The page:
For example, what if you want to authorize the user first — maybe only paying subscribers can upload, whereas free trials are read-only? Or maybe you need to add extra hooks in the process to trigger other workflows, logging, or add a breaker in the event there are too many uploads. Or you might not be comfortable revealing bucket names or other information in the client-side code.

The Lambda function requesting the signed URL — the step 1 behind this demo app — is fairly minimal:

const uuidv4 = require('uuid/v4')
const AWS = require('aws-sdk')
AWS.config.update({ region: process.env.REGION || 'us-east-1' })
const s3 = new AWS.S3();
exports.handler = async (event) => {
  return await getUploadURL()
const getUploadURL = async () => {
  const actionId = uuidv4()
  const s3Params = {
    Bucket: '<< ENTER YOUR BUCKET NAME HERE >>',
    Key:  `${actionId}.jpg`,
    ContentType: 'image/jpeg',
    ACL: 'public-read',
  return new Promise((resolve, reject) => {
    let uploadURL = s3.getSignedUrl('putObject', s3Params)
      "statusCode": 200,
      "isBase64Encoded": false,
      "headers": { "Access-Control-Allow-Origin": "*" },
      "body": JSON.stringify({
        "uploadURL": uploadURL,
        "photoFilename": `${actionId}.jpg`

Although this function is bare bones, it would be easy to add all sorts of logic at this stage before making the request for the Signed URL. Once the function is in place, it’s then just a matter of setting up API Gateway and creating a single GET method to create an endpoint. Alternatively, you can deploy with the Serverless Framework and automate this step.

Building the front end

The project is based on a boilerplate Vue template, but all the important work to demonstrate this functionality happens in s3uploader.vue.


Once again, this is minimal coding with no error handling or niceties to keep the example simple, but you can see the code required to make this work is only a handful of lines. If you open the Chrome developer console (press F12), you can see the console.log output throughout the process.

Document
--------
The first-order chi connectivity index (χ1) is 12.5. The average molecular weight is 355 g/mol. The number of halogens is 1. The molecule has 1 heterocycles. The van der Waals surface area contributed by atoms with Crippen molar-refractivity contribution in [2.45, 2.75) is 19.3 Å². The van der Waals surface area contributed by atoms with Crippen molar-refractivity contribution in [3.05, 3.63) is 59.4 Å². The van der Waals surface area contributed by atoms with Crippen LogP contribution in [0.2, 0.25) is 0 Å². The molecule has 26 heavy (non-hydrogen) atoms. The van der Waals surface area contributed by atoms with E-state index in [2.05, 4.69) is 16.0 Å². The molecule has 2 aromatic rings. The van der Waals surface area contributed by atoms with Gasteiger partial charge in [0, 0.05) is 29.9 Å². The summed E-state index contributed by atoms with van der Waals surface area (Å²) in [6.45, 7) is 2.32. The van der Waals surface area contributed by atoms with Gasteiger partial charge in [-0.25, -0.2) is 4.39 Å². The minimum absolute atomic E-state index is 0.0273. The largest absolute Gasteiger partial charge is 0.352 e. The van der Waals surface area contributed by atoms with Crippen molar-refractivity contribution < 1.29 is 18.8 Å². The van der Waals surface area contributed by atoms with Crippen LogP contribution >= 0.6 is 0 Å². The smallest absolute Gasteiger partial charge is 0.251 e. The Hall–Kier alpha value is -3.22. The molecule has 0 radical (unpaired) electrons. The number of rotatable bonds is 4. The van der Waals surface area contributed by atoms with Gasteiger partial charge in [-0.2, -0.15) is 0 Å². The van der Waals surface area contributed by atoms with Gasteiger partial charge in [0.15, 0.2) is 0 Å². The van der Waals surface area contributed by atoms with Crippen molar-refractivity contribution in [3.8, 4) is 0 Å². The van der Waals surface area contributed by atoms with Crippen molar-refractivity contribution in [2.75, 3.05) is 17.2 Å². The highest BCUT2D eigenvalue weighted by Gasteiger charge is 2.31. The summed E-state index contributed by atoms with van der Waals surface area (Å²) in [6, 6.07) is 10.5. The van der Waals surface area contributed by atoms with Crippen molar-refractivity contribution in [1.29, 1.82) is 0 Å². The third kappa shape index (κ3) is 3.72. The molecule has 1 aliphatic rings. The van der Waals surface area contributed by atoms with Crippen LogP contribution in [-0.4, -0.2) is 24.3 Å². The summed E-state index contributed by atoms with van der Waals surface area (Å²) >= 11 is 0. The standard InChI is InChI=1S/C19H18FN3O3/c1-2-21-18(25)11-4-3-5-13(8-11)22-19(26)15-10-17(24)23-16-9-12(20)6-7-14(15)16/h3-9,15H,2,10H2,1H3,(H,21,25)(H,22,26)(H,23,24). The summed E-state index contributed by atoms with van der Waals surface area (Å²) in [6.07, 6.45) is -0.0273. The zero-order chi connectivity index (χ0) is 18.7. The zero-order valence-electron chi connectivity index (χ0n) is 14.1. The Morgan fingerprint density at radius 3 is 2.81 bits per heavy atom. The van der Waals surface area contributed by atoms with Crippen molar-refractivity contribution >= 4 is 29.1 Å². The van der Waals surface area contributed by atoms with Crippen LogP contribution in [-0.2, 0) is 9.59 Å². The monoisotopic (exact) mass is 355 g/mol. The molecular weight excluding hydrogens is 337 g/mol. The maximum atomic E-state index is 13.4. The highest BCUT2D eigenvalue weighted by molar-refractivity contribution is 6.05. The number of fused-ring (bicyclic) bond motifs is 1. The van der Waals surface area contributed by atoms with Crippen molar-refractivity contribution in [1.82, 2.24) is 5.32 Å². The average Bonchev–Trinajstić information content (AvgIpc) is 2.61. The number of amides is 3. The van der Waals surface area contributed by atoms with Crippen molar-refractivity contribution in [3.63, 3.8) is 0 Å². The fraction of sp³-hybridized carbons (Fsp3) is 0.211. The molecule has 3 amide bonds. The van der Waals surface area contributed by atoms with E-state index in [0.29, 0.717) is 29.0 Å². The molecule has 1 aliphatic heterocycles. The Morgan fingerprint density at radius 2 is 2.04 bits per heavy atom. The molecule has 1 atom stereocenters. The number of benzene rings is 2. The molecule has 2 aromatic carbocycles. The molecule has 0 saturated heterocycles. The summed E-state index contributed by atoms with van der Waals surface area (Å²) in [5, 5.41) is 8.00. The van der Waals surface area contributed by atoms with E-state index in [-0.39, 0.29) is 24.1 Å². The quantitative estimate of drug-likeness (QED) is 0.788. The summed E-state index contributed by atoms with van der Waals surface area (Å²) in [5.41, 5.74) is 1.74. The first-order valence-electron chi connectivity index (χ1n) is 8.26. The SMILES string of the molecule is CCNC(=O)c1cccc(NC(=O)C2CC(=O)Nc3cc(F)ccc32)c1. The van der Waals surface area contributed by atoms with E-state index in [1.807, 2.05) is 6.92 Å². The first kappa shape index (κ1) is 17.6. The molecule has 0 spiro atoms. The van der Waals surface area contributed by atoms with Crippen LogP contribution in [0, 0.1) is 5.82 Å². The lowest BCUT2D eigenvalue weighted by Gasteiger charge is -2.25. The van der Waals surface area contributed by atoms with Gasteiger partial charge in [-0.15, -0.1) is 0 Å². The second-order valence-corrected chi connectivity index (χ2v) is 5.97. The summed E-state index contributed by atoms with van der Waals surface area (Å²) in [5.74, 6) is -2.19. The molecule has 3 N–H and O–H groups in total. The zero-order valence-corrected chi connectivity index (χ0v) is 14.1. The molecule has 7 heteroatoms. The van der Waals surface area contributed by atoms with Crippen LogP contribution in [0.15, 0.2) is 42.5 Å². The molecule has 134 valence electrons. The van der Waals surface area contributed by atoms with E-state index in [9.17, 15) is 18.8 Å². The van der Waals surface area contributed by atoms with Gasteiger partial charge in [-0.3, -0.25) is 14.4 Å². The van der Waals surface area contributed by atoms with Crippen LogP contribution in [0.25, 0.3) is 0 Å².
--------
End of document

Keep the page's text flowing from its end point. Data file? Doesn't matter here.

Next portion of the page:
Set your permissions

Finally, a word about permissions — when you are requesting the signed URLs, the requesting function needs the appropriate IAM permissions for both the request and uploading the file.

Some managed policies include the overly-generous S3:* permission. It’s common to see these functions work in development and fail in production because an IAM role gets switched to a much narrower set of privileges when promoted to production. The IAM role used by the function must be able to write into the bucket, otherwise it won’t work.

Back to scalability

The reason why all this is worthwhile comes back to scalability. In the event that you need to allow large numbers of users to upload files, this approach takes all the network burden away from you (the users upload directly to S3) and the scaling is seamless and automatic. When nobody uses your function, you pay nothing.

Additionally, since there’s no server hop between the user and S3, you can eliminate another point of failure. S3 is famous for its ‘11 9s’ of durability, so you also benefit from the fact that it’s nearly impossible for the file to just disappear.

Overall, given the benefits of the serverless implementation, it seems to be the obvious and easy way to manage any form of file uploading when working with AWS infrastructure.